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Medicare Spending Linked To Longer Life And Better Health In Elderly People

100 dollar billIn 2009, Medicare spending grew about 8 percent to over $502 billion and projections indicate growth at an average rate of nearly 6 percent per year through 2019. Powerful debates are under way in Washington on how to reduce Medicare spending. However, findings of a new study suggest that cutting Medicare spending across the board could result in poorer health outcomes for the elderly.

“What our study finds is that Medicare beneficiaries who receive more medical care do, in fact, have better health outcomes,” said lead author Jack Hadley, Ph.D.

Hadley is a senior health economics researcher and associate dean for finance and planning at George Mason University. He co-authored the study with researchers from the Urban Institute, a nonpartisan think tank for economic and social policy research. The study appears online in the journal Health Services Research.

The researchers looked at data from 17,438 Medicare beneficiaries who entered the program from 1991 to 1999, and followed them for a three-year period. At baseline, about 22 percent or participants reported fair to poor health, and 30 percent reported having some limitation in daily living skills, such as personal hygiene, feeding oneself or walking.

Over 95 percent of beneficiaries survived to the end of the three-year observation period. However, a 10 percent increase in medical spending, including Medicare payments and out-of-pocket expenses, was associated with a 1.2 percent to 1.7 percent greater chance of being alive than for those who spent less. In addition, health status and daily living skills significantly were better for individuals who had 10 percent more medical costs.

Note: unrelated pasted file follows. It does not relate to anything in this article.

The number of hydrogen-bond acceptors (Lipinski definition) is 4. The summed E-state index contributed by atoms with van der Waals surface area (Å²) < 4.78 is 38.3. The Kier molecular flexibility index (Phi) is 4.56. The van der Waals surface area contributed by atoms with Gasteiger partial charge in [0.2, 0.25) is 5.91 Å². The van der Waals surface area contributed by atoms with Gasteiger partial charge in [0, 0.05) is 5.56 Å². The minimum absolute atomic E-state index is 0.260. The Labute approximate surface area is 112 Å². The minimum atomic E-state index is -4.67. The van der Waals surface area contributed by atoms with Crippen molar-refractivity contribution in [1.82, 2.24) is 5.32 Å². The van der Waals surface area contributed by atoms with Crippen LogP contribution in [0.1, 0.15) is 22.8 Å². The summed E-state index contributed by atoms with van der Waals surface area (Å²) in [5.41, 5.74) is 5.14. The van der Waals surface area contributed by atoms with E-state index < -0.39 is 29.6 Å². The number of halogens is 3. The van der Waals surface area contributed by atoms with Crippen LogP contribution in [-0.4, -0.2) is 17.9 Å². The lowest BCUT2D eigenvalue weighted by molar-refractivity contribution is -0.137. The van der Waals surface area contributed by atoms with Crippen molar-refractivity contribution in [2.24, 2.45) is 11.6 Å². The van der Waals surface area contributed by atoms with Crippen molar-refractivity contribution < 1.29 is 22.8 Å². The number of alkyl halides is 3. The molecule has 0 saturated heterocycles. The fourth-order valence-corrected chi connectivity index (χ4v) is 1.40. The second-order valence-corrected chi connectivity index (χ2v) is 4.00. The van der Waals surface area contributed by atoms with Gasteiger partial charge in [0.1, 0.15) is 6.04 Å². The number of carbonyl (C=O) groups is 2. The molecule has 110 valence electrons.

These findings appear to contradict recent research that finds that geographic areas of the country where Medicare spending is highest do not show improved health in the elderly when compared to areas with less Medicare spending. Consequently, some experts believe that reducing spending in high-cost areas would both save Medicare money and not have any adverse effect on health.

“We’re not saying there is no inefficiency in the Medicare program, but that if one is looking to reduce inefficiency, it should be done at the level of care by looking at particular medical conditions and how they are treated, rather than making across-the-board cuts in geographic regions or nationally,” Hadley said.

Michael Malone, M.D., vice chair of the public policy committee of the American Geriatrics Society’s and medical director for senior services at Aurora Health Care in Milwaukee, cautioned that the new findings should not be taken to mean that more Medicare spending equals better health outcomes.

“Frailty and disability among seniors are strongly associated with increased health costs,” Malone said. “But there is a lot of variability in individuals’ health as they age. I have difficulty in interpreting the information in this study that looks at populations and then interpreting that information when I take care of individuals.”

Material adapted from Health Behavior News Service, part of the Center for Advancing Health.

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